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I faced the below interview questions in OOP under PHP language. Kindly clear my clarifications regarding this. I am very confused. As i am a beginner to OOP i got too confused. Could anyone clarify these things clearly?

  1. Difference between Abstract class and interface.

    Interviewer : Let us consider abstract class contains three abstract methods such as a,b,c and interface contains three methods a,b,c. In this case these do the same functionality. Then why are going for abstract and why are we going for interface.

    Me : ?

  2. static keyword.

    Interviewer: We call static method without creating object by using scope resolution operator in PHP. As well as we can able to call concrete methods also. Then what is need of static keyword there?

    Me : ....

  3. final keyword.

    Interviewer: Give me any scenario of using final keyword.

    Me : For db connection related method

    Interviewer: Other than that?

    Me: ...

  4. Constructor.

    Interviewer: What is the use of constructor?

    Me : There is no need for object to access this. It will call automatically when the class calls.

    Interviewer: Other than that?

    Me : ....

Thanks in advance...

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5 Answers 5

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  1. Difference between Abstract class and interface.

    Abstract classes are extended, whilst an interface is implemented. A class should be really only be extended if it first the "is a" principle. e.g. Dog is a Pet, therefore it makes sense that Dog should extend Pet. Interfaces should be used to provide a common interface to use in situations, in PHP you can implement ArrayAccess, which requires you to implement certain functions.

    Use abstract classes when other classes should be created that are a specialization of another class. In the case mentioned an abstract class is no different to an interface, however an abstract class can create non-abstract functions that provide default behaviour.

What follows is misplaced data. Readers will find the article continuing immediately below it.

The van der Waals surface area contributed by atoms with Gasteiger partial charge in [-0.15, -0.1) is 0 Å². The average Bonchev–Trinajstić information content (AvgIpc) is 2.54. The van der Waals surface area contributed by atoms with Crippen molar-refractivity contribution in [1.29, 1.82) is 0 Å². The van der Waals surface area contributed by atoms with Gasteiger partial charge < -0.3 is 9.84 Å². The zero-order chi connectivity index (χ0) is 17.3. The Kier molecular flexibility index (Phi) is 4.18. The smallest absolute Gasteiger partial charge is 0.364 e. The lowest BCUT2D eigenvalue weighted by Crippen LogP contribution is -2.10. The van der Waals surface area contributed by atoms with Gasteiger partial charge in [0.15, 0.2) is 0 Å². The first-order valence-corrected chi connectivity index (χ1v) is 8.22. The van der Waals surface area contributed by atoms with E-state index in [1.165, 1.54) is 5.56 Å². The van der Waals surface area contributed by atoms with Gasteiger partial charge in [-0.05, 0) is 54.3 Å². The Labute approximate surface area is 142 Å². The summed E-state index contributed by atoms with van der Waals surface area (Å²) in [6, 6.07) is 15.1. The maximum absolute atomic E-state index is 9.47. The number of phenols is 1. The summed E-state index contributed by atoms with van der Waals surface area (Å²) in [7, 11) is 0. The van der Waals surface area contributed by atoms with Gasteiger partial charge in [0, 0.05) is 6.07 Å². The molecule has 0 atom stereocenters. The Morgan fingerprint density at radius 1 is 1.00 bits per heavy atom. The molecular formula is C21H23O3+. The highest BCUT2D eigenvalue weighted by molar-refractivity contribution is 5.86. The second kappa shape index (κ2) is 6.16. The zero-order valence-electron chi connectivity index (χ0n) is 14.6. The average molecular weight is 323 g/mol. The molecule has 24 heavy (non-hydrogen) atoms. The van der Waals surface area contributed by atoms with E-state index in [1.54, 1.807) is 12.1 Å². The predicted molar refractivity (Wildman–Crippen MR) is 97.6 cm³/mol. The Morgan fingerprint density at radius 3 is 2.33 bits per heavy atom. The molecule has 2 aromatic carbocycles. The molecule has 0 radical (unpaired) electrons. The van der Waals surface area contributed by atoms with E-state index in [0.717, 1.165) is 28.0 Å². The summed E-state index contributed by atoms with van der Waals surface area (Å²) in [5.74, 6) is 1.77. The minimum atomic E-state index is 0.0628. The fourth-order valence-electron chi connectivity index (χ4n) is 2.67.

Use interfaces allow for multiple inheritance, most useful for defining "mixins", such as ArrayAccess, Serializable or Sortable, where the class isn't a specialization but are more attributes of a class.

  2. static keyword.

    This is fairly basic, a static variable or function are part of a Class and can be accessed using ClassName::$property or ClassName::functionName(), without the need for creating an instance/object of that class.

  3. final keyword.

    By declaring a class or function final, it cannot be overridden. A class declared final will have no child classes, and function in a class declared final cannot be overridden in a child class.

    The final keyword on functions is useful when the function is critical to the consistent state of the object. If you have a delete function you might wish to declare it final, so classes that extend it cannot prevent deletion.

    A class is useful to be declared final when you do not want its implementation to be changed, the primary example is the String class in Java which is immutable.

  4. Constructor.

    Called on object creation. When you use the new keyword to create an object $object = new Object(). Constructors should be used to initialise object properties, the main reason being you want to keep your objects in a complete state.

    Here's a basic example. If you have a Dog class with a property name, and a function speak that introduces itself using its name. The name should be defined in the constructor, otherwise a Dog could be created and the speak function called and failing because it doesn't know its name.

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I'm answering this from C# perspective, which may or may not apply to PHP.